The World Health Organization (WHO) has approved the first ever rapid test for detecting Ebola, thereby providing hopes of early detection and ending an epidemic which has killed almost 10,000 people in West Africa till date. This kit was developed by the US firm- Corgenix Medical Corp, and they claim that even though it is not as accurate as standard tests, it can give the results within 15 minutes and doesn’t require electricity which is a big advantage while using in the interiors of West Africa.
WHO spokesman Tarik Jasarevic said “It’s a first rapid test. It’s definitely a breakthrough.”
The so-called ReEBOV Antigen Rapid Test involves putting a drop of blood on a small paper strip and waiting 15 minutes for a reaction in a test tube. It is able to correctly identify about 92 percent of Ebola infected patients and 85 percent of those not infected with the virus, the WHO said.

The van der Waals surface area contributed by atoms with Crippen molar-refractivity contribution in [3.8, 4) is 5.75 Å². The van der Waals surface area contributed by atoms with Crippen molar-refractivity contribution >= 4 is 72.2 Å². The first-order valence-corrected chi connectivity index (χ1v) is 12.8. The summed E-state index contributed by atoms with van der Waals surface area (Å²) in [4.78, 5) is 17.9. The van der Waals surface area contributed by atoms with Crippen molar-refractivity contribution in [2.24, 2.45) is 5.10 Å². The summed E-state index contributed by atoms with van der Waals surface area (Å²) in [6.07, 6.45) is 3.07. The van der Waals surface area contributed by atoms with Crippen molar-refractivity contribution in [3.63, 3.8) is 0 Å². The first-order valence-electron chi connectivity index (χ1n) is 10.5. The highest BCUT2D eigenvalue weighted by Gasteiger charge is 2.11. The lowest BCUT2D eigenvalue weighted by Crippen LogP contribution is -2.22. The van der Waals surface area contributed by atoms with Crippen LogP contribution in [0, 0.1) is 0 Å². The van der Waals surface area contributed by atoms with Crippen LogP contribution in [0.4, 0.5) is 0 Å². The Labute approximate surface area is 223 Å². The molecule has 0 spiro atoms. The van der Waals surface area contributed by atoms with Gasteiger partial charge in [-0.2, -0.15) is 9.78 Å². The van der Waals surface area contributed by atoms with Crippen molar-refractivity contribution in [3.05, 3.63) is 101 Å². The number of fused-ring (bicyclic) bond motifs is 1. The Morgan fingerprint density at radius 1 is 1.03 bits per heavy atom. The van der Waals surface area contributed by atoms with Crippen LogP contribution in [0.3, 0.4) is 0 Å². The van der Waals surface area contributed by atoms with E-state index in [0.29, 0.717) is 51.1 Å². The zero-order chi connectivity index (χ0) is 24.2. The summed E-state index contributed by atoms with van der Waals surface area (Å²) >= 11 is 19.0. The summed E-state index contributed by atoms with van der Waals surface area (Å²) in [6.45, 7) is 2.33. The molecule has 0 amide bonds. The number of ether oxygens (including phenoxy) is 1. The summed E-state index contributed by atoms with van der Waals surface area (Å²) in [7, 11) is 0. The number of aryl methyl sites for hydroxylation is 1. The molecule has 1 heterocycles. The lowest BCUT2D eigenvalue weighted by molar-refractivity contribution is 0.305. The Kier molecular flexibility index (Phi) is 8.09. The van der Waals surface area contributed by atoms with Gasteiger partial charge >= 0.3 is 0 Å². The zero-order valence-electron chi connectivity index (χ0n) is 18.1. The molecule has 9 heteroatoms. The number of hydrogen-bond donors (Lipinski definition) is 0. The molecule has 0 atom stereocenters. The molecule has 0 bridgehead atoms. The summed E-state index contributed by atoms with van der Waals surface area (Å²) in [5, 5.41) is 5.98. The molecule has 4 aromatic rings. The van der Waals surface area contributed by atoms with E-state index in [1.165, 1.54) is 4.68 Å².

“The big fear has been that the market gets flooded with tests of unknown quality, or unknown performance, and with Ebola you need to know what are the limitations. A false negative has enormous implications. So does a false positive,” she said.
“So this is not a perfect test but… for a rapid test, (it is) not too bad at all.” “It would be especially useful if a cluster of suspected cases flared up, said Robyn Meurant from the WHO’s department of essential medicines and health products. However, due to the margin of error in this rapid test, it has to be followed up by the standard laboratory test, which has a turnaround time of 12-24hours.
Procurement and roll-out of the test kits will not begin immediately because the company is still working out costing and needs a week or two more to finish administrative procedures with the U.S. Food and Drug Administration, Jasarevic said.
The health charity Medecins Sans Frontieres, which has been at the forefront of the fight against Ebola, had expressed an interest, he said.